The Baobab Tree

(Selections from the Internet)

The baobab is found in the savannas of African and India, mostly around the equator. It can grow up to 25 meters tall and can live for several thousand years. The baobab is leafless for nine months of the year. If I were to describe the baobab, I would say that it looks like it has been picked out of the ground and stuffed back in upside-down. The trunk would be the tap-root, and the branches the finer capillary roots.

The Arabian legend of the boabab is that "the devil plucked up the baobab, thrust its branches into the earth and left its roots in the air." Another legend describes what happens if you are never satisfied with what you already have.

"The baobab was among the first trees to appear on the land. Next came the slender, graceful palm tree. When the baobab saw the palm tree, it cried out that it wanted to be taller. Then the beautiful flame tree appeared with its red flower and the baobab was envious for flower blossoms. When the baobab saw the magnificent fig tree it prayed for fruit as well. The gods became angry with the tree and pulled it up by its roots, then replanted it upside down to keep it quiet."

The baobab looks like this for a reason. In the wet months water is stored in its thick, corky, fire-resistant trunk for the nine dry months ahead. The baobab's bark, leaves, fruit, and trunk are all used. The bark of the baobab is used for cloth and rope, the leaves for condiments and medicines, while the fruit, called "monkey bread," is eaten. Sometimes people live inside of the huge trunks, and bush-babies live in the crown.

Nirvava H. 2000.

THE LEGEND OF THE AFRICAN BAO-BAB TREE is the story of a beautiful tree who complained to the GREAT SPIRIT of the WILD PLAINS about wanting to be the BEST and BRIGHTEST and most HANDSOME of all the African trees. The GREAT SPIRIT became tired of the complaints, and reached down from the sky, yanked the tree out of the ground and placed it back into the earth UPSIDE DOWN! All the animals were alarmed, and so was the huge tree. For after that, the magnificent tree only grew leaves once a year. The other months the ROOTS seemed to bend and grow towards the sky. Bobby Dooley Hunter.

The Baobab History

The Baobab Tree is a symbol of the strength of Africa. There are any myths and legends about the Baobab Tree and it is revered for its healing properties. The most common myth is that the gods in error, planted the Baobab tree upside, hence its strange shape.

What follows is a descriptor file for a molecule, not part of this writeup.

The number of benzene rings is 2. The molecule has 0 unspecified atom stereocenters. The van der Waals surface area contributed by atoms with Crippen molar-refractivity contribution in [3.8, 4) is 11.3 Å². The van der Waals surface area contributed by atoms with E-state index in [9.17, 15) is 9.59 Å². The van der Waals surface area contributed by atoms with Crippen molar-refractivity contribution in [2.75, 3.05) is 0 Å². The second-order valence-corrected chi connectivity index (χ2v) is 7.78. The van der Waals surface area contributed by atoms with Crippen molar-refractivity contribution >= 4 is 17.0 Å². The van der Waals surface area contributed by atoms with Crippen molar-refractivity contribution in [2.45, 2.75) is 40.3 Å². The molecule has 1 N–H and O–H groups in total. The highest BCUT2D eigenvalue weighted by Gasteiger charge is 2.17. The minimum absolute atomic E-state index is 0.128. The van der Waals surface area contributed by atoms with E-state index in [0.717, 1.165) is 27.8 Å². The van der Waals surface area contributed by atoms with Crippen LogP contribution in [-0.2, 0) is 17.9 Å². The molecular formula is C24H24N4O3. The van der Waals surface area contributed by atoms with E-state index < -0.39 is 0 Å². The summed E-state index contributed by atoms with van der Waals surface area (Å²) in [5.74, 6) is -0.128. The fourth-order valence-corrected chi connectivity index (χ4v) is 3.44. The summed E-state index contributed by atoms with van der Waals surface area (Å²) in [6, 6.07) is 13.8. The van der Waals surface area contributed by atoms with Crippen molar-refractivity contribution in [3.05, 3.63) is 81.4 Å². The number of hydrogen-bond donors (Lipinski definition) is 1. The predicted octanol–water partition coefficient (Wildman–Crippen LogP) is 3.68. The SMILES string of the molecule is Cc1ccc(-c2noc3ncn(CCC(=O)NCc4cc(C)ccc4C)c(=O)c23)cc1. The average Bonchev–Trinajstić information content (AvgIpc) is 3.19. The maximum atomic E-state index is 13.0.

In June 1999 I received a message from a plant spirit to go and make the essence of a beautiful white flower which I saw as a vision in my mind during a mediatation. It had large white petals and a profusion of white stamens emerging from it. I later found out the flower I had seen was that of the Baobab Tree. I was asked to go in December 1999 to the north of South Africa to make the remedy, and was told that it would help to "heal the scars of South Africa" and bring black and white people together. The struggle for freedom in South Africa has become a symbol for the struggle more widely in the world to end wars and inequality. The Baobab Flower Essence will be helpful to anybody who wishes to further this cause, as well as those that have been directly and indirectly affected by racism, oppression and war. The essence will help to balance the collective energies of all people in the world.

The signature of the Baobab Flower Remedy is that it will assist in the spiritual transformation in the exciting times we live in at the beginning of the Age of Aquarius. The flower is a large, white waxy flower with 5 petals. The flower has a prehistoric feel to it, and is pollinated by fruit bats. The Baobab has 5 petals and 5 leaves, and the number 5 in numerology represents the emotional plane (the heart). The flower essence relates specifically to the heart and crown chakras, opening our hearts and minds to the higher forces of the Universe. The essence will help people to see how spiritually we are all ONE on the same journey home. The word Baobab means "the time when man began", a time where we were all One and our journey home is to return to this state of being, oneness with other human beings and nature. The new millennium also marks a time for a new beginning of man and woman, as the consciousness of Oneness continues to expand and grow across the globe. It is a time where people are increasingly taking responsibility for their own lives, health and the environment rather than relying on governments or other institutions. The success of this journey will mean an end to all forms of war, oppression and ecological destruction as our respect for all life becomes central to our way of thinking. The Baobab Flower Essence is a gift from nature to help humanity on this journey. The ascending astrological sign of the Baobab Essence is Aries, which is the start of the zodiac and indicates the start of a new cycle.